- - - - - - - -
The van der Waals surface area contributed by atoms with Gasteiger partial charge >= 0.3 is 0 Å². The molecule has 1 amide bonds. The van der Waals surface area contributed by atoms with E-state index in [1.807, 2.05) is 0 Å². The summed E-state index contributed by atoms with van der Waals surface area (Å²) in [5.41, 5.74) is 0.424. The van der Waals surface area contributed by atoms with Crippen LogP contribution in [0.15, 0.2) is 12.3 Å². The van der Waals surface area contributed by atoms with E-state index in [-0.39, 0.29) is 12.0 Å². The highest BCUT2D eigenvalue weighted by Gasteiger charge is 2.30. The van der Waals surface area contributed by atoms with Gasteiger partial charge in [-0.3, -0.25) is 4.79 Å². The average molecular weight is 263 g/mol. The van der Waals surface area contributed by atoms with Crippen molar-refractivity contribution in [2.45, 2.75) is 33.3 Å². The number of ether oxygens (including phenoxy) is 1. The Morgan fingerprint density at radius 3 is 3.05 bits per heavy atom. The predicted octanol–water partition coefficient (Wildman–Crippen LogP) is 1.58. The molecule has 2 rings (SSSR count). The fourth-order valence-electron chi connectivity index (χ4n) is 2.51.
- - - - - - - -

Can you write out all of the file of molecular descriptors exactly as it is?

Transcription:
The van der Waals surface area contributed by atoms with Gasteiger partial charge >= 0.3 is 0 Å². The molecule has 1 amide bonds. The van der Waals surface area contributed by atoms with E-state index in [1.807, 2.05) is 0 Å². The summed E-state index contributed by atoms with van der Waals surface area (Å²) in [5.41, 5.74) is 0.424. The van der Waals surface area contributed by atoms with Crippen LogP contribution in [0.15, 0.2) is 12.3 Å². The van der Waals surface area contributed by atoms with E-state index in [-0.39, 0.29) is 12.0 Å². The highest BCUT2D eigenvalue weighted by Gasteiger charge is 2.30. The van der Waals surface area contributed by atoms with Gasteiger partial charge in [-0.3, -0.25) is 4.79 Å². The average molecular weight is 263 g/mol. The van der Waals surface area contributed by atoms with Crippen molar-refractivity contribution in [2.45, 2.75) is 33.3 Å². The number of ether oxygens (including phenoxy) is 1. The Morgan fingerprint density at radius 3 is 3.05 bits per heavy atom. The predicted octanol–water partition coefficient (Wildman–Crippen LogP) is 1.58. The molecule has 2 rings (SSSR count). The fourth-order valence-electron chi connectivity index (χ4n) is 2.51.